By New Times
By Robrt L. Pela and Amy Silverman
By Katrina Montgomery
By Kathleen Vanesian
By Monica Alonzo
By Benjamin Leatherman
By Robrt L. Pela
By Katrina Montgomery
Several years ago, I moved to Chicago. Most of the friends I made had never traveled west of Omaha, so they liked to tease me for being a cowpoke from Arizona. One so-called pal wondered if I missed my pet tumbleweed. Another asked if I grew up next to the Acme Dynamite Company and watched Wile E. Coyote chasing Road Runner from my bedroom window (it was funny the first 15 times, but not really after that).
I returned home, eventually, and have not encountered many tumbleweeds since my return. Unfortunately, though, if my friends visited me here and we hit up some local photo shows, we would, in fact, be inundated with images of cacti, dusty outhouses, and Photoshop-gone-wrong desert landscapes. Then they would take their smug mugs back to the Windy City with confirmed notions about my hometown.
If only my buddies could check out "Latent Image: Contemporary Photography in Arizona" at Mesa Contemporary Arts. From hand-painted work and alternative processes to digital imagery and photojournalism, the heavy-hitting lineup of 15 established and emerging Arizona photographers bypasses the ubiquitous desert for more original turf. I didn't find oversaturated mountain vistas, pics of howling coyotes, and, aside from local photography hero and ASU professor Mark Klett's deliberate time studies (and trust me, he can get away with them), there aren't any saguaros raising their arms on high.
It's clear that I don't love gratuitous prickly pear. Nor am I a big fan of digital photography. Not enough shutterbugs working in this style employ the "less is more" approach. However, Dayvid LeMmon and Dean Terasaki use Photoshop for good, not evil, in crafting their trippy photo collages.
LeMmon, a 23-year-old native Phoenician who ditched the silver chemistry for pixels three years ago, manipulates and layers up to 15 images in crafting his abstract black-and-white compositions. Without, a companion piece to Within, features a beautiful brunette whose eyes are censored by a black bar. The babe, juxtaposed against a scratchy, surreal landscape dotted with shanties, coaxes us to take a closer look as she juts out of the two-dimensional plane.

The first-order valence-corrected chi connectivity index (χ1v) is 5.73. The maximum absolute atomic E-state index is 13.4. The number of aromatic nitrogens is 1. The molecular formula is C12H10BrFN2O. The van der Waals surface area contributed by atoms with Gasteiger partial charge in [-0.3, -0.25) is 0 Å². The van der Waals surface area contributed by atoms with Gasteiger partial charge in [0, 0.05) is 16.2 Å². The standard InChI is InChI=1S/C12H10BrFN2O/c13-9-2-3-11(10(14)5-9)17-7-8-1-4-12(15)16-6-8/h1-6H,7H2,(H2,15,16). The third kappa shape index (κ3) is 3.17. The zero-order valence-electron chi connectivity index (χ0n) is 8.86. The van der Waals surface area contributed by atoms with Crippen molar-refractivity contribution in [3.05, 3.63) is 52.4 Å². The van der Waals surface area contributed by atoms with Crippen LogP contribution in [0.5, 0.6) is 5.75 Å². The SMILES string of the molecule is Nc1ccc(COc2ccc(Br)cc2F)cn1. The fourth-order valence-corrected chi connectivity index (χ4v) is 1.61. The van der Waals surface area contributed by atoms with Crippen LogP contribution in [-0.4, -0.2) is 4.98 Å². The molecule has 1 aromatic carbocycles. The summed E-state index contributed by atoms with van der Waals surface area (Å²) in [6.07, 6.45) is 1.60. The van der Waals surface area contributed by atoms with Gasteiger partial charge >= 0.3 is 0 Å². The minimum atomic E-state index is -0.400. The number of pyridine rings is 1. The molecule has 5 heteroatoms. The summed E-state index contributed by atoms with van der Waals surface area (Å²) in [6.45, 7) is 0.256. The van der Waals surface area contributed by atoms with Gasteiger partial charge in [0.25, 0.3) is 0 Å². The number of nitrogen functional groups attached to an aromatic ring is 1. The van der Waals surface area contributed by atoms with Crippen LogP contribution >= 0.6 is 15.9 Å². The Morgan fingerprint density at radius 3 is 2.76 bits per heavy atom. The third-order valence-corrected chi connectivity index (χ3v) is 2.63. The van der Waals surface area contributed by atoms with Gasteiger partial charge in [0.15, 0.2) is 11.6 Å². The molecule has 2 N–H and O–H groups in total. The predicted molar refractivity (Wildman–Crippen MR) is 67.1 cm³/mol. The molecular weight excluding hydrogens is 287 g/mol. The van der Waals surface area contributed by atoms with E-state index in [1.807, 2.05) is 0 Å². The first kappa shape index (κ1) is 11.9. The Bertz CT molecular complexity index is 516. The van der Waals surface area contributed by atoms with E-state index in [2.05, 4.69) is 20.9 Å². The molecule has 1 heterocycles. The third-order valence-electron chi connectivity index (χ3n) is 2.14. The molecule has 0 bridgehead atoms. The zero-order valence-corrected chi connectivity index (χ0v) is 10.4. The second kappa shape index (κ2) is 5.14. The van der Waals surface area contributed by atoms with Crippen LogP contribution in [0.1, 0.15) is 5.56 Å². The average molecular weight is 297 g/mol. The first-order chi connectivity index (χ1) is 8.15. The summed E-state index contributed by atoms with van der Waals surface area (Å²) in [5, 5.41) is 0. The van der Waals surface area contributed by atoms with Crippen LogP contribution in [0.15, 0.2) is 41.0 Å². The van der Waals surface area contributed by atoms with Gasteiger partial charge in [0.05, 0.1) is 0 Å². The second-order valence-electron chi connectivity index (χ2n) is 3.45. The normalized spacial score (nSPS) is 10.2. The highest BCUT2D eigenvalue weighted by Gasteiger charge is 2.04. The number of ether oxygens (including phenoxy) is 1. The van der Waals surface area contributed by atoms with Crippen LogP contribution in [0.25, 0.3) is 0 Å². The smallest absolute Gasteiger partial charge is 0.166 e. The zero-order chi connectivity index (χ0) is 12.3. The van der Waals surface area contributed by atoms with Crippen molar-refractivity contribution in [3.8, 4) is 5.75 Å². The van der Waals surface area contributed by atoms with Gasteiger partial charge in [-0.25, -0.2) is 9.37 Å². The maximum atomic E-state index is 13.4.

Terasaki, a veteran photographer with a deep interest in genealogy and history, traveled to Guangdong, China, to shoot the foundational images for his wonderfully vibrant photo montages. His beautiful color works in this show comment on modern technology bumping into and taking over sacred religious traditions. My favorite Terasaki image, The Arrival, features seamlessly superimposed Buddha statues greeting an arriving light-rail train at the station.
Of all of the work in the exhibition, I sensed the strongest Arizona influence in Kate Breaky's larger-than-life, unconventional portraits of dead animals. The Tucson-based artist uses a single, silver-based photographic image and then applies multiple coatings of colored paint, oil, and pencil until the substances commingle with the original picture. One of the best, The Kiss, shows two fallen fowl with puckered beaks, posed as though they're about to smooch. Two red roses painted in pedantic detail mirror the two deceased figures at the bottom of the frame. I felt this work, along with the accompanying dead fox and rabbit portraits, acted as truthful commentaries on the harsh landscape and the struggle for survival of our native wildlife.
Rounding out the show are Lisa Takata's bromoil prints, inspired by the Pictorialist movement. The early-1900s process requires the bleaching of a traditional darkroom print until the image nearly disappears, and can be rendered again during a laborious re-inking exercise. The Phoenix-based artist extraordinaire, who works in just about every art medium, creates stillness in her intimate, 4-by-6-inch images. The most evocative work depicts a ghost-like boy, etched out from the past by multiple layers of oil-based pigment, standing against a dilapidated urban backdrop. The piece looks like a 200-year-old charcoal drawing; I wanted to reach out to the lonely boy.
Curators Mike Goodwin and Tiffany Fairall did a terrific job on this show. I hope MCA's commitment to statewide artists continues so that viewers can get a refreshingly atypical view of our state.